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“A Pedlar Crying Stuff”: Selling the Wares (1880–1889)

  • Peter Morton

Abstract

Allen got back from Hyères in May 1880. As we have seen, he had not idled his way through the months of recuperation. Indeed, in the month after his return there appeared in Fraser’s Magazine an article, “Geology and History,” which is a very typical and fine example of his early work. It explains how the agriculture, the manufactures, the arts, and even the religion of a society stands, quite literally and well as metaphorically, on its geology. Britain’s recent history was founded on coal; just as Egypt’s civilization was based on granite and Nile mud; Greece’s, on marble; China’s, on kaolin clay; Assyria and upper India’s, on sun-dried brick. He points out that the delicate tracery of English cathedrals would never have existed if the only building material had been ragstone or basalt. Fortunately, there was the limestone of Caen, Bath, and Portland to hand. For twelve pages Allen expands this notion with the most fluent and confident generalizations and a wealth of illustration.1 Still, he must have been only too aware by this time how hard it was to make a living wage by doing this kind of thing for the monthlies, and he must have been uncomfortable with the thought that he had no book on the stocks for 1880. But a big breakthrough, and something of a change of direction, came almost as soon as he was back. It was another opportunity with a newspaper, but work of a much more appealing kind than scribbling leaders or reviews for the Daily News.

Keywords

Daily News Kaolin Clay Living Wage Love Affair Strange Story 
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Notes

  1. 1.
    GA, “Geology and History,” Eraser’s Magazine for Town and Country, 21 (June 1880), 780.Google Scholar
  2. 2.
    GA, “Annals of Churnside. I.—King’s Peddington,” Pall Mall Gazette, 33 (January 31, 1881), 10–11; unsigned.Google Scholar
  3. 3.
    GA, “Springtide, North and South,” Pall Mall Gazette, 5 (April 1883), 4; unsigned. This article inspired a poem from the Laureate, Alfred Austin. See The Autobiography of Alfred Austin Poet Laureate 1835–1910, 2 vols., Macmillan, 1911, 11, 184.Google Scholar
  4. 4.
    So GA claimed in ZZ Richards, “Mr Grant Allen and His Work,” Novel Review, 1 (June 1892), 264. Actually there were at least three signed turnovers before Allen’s piece appeared on September 25, 1883. (One of these used a pen name.) Allen’s cowriter of turnovers for the Pall Mall, Aaron Watson, recalls Allen’s labors in A Newspaper Man’s Memories, Hutchinson [1925].Google Scholar
  5. 6.
    GA, “The Philosophy of a Visiting Card,” Cornhill Magazine, 46 (September 1882), 273–290; unsigned.Google Scholar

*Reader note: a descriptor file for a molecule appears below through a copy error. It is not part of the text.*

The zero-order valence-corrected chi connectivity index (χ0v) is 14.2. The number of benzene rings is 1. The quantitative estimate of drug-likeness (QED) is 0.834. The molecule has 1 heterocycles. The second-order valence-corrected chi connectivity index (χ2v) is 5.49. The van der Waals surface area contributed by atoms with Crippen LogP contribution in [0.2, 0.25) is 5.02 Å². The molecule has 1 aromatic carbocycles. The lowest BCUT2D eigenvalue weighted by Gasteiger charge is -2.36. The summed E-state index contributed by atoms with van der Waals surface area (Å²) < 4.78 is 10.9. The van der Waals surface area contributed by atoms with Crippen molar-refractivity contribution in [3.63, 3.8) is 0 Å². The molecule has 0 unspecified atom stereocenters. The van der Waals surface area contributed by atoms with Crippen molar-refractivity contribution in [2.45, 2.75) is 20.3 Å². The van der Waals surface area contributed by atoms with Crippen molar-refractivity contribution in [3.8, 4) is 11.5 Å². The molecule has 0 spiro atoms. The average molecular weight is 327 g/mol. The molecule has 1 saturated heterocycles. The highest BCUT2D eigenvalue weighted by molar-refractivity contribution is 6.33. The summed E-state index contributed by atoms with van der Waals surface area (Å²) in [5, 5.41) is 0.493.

6. 7.
    GA, “A Scribbler’s Apology,” Cornhill Magazine, 47 (May 1883), 542; unsigned.Google Scholar
  7. 9.
    Information on payscales from John Dawson, Practical Journalism, How to Enter Thereon and Succeed. A Manual for Beginners and Amateurs, L. Upcott Gill, 1885, 113. Another source quotes sixpence a line for the Pall Mall, which amounts to about the same for middles of the length that Allen contributed.Google Scholar
  8. 10.
    GA, “Rural America,” St James’s Gazette, 1 (October 1, 1880), 12–13; unsigned.Google Scholar
  9. 11.
    GA, “Among the Thousand Islands,” Belgravia: A London Magazine, 36 (October 1878), 415; signed J. Arbuthnot Wilson.Google Scholar
  10. 13.
    GA, “An American Farm,” St James’s Gazette, 1 (October 4, 1880), 12–13; unsigned.Google Scholar
  11. 18.
    This is claimed by Kiernan Ryan in “Citizens of Centuries to Come: The Ruling-class Rebel in Socialist Fiction,” The Rise of Socialist Fiction 1880–1914, ed. H. Gustav Klaus, Brighton: Harvester, 1987. Ryan’s essay is valuable in setting Philistia into the early context of the subgenre to which it belongs.Google Scholar
  12. 24.
    Frank Harris’s editorial policy: Grant Richards, “A Note on Frank Harris,” Frank Harris: His Life and Adventures. An Autobiography with an Introduction by Grant Richards, Richards, 1947, x. Richards implies that Allen was a victim of this behavior while Harris was editor of the Fortnightly. But Harris did not take this post until 1886, two years after Philistia appeared. Harris was formerly a newspaper editor, like the editor in the novel, and may have behaved in such a fashion in that capacity, although Allen himself could not have been a victim.Google Scholar
  13. 27.
    GA, “Untrodden Provence,” St James’s Gazette, 1 (November 30, 1880), 13; unsigned.Google Scholar
  14. 28.
    GA, “Cap d’Antibes,” Longman’s Magazine, 15 (March 1890), 505–514.Google Scholar
  15. 30.
    Quoted in Doris Langley Moore, E. Nesbit: A Biography Revised with New Material, Ernest Benn, 1967, 156–157.Google Scholar
  16. 35.
    Herbert Spencer, Autobiography, Williams & Norgate, 1904, II, 412.Google Scholar

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© Peter Morton 2005

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  • Peter Morton

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